The European Union is a huge political body consisting of 28 countries that represent almost the whole world. Travel to Europe is thought to be open to citizens of all countries of the world but this is not always the case. Certain countries may have more stringent immigration rules than others and citizens of certain countries may be prevented from traveling to the EU if they do not possess the required documents. Such citizens need to apply for an E Convention even though they may not be eligible for E entry as they may not meet the general criteria to be eligible for an immigrant visa.
The most important requirement when applying for an immigrant visa to travel to Europe is the genuine intention to settle in the EU country. For many citizens of European countries travelling is a great way of exploring and experiencing another culture. However, for citizens of some European countries travelling for business reasons may result in their deportation. Business travellers therefore must apply for an EEC Permit which is easier to obtain than an immigrant visa.
Immigrants may also be eligible for an EEC visa waiver. A visa waiver is available for U.S. citizens who are travelling to Europe on business. For example, a businessman coming to France may obtain a visa waiver so that he can enter France for business purposes without having to obtain an immigrant visa. Similarly, EEC students who are studying in a specific EU country may obtain a visa waiver so that they can study in that country for the duration of the academic year. Similarly, tourists travelling to different European countries on business purposes may also benefit from a visa waiver.
Travelling within the EU is not only possible but also very convenient. Citizens of any EU country can take advantage of visa waiver bilateral agreements with various countries of the EU. These agreements allow tourists to enter the country for a specified period of time, stay for that period and then leave the country for any purpose. For example, an American citizen staying in Brussels for a week can apply for and obtain a visa waiver from the Belgian authorities and then travel to Paris. Alternatively, a British national travelling to Germany may do the same but can take advantage of a German visa waiver on return to Brussels.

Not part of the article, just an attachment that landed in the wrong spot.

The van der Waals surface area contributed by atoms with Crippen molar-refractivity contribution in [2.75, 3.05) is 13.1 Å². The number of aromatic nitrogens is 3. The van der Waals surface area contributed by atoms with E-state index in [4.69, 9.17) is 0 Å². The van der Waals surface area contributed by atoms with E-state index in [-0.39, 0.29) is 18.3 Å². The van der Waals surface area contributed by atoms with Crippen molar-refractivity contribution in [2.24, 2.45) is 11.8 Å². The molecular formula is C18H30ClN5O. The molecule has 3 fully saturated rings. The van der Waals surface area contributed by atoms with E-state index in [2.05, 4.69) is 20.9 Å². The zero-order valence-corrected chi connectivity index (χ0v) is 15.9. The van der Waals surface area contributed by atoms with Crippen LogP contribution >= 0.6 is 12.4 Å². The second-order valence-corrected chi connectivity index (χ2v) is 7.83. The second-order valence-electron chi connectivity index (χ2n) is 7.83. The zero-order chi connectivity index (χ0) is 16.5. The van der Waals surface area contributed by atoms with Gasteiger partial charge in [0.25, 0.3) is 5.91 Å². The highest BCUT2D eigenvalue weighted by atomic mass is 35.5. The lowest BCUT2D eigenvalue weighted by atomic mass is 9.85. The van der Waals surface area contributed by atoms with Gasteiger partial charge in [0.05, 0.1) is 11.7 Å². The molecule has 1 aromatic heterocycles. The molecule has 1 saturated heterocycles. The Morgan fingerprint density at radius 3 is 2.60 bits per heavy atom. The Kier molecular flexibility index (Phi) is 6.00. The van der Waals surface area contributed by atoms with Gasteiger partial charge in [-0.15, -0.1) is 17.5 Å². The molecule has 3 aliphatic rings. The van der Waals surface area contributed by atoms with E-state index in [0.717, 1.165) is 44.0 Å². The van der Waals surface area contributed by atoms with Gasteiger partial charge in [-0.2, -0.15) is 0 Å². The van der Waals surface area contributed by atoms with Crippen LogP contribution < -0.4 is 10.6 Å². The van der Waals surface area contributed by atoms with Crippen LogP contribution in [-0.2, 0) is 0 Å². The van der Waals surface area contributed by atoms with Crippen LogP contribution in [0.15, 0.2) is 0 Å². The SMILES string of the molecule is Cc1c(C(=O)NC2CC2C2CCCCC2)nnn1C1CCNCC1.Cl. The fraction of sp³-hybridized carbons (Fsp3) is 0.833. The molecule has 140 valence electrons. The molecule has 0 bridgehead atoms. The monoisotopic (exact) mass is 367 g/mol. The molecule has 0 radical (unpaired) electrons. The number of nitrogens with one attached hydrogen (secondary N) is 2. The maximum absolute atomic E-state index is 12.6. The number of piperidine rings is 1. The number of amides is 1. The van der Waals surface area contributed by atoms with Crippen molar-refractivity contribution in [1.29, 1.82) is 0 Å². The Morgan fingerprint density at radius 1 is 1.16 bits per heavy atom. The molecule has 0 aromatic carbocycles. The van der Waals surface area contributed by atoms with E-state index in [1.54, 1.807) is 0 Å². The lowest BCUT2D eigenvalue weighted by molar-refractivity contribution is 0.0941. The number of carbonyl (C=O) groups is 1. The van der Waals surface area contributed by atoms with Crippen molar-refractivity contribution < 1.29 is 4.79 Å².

EU citizens travelling to non-EU countries also have certain privileges that are not available to americans. For example, many Europeans enjoy first right of refusal when applying for tourist visas. There are also many rules regarding the use of social networks while travelling within the EU.
Certain groups of citizens are prohibited from travelling to and from certain countries in Europe. For example, citizens of Turkey, Russia, and certain African countries are banned from entering the EU. The same is true about citizens of the former Yugoslavia ( Croatia, Serbia, and Montenegro). Certain cultures are banned in the united states, such as jewellery, cultural monuments, and art work.
Finally, an American citizen travelling to Europe may be subject to additional security measures. For example, there may be enhanced security checks that are done at airports. These may include random body searches, metal detectors, and x-ray machines. Additionally, there may be stricter policies concerning financial documentation. This means that if you need to purchase something, you may not be able to use your credit card to make the purchase.
Finally, an American citizen travelling to Europe can get an EUROS visa (earning of a non-immigrant visa) or a passport stamp upon arrival in most of the EU countries. To be eligible for an EUROS visa, an applicant must have a working visa (green card) or an immigrant visa. To apply for an immigrant visa, an applicant must either: be a member of a protected class (such as US citizens) or be eligible under the immigration laws of their home country. If one of these requirements is missing, an applicant can still apply for an immigrant visa but will likely not be granted one since it requires the submission of an application that includes the necessary documents to prove their identity and citizenship.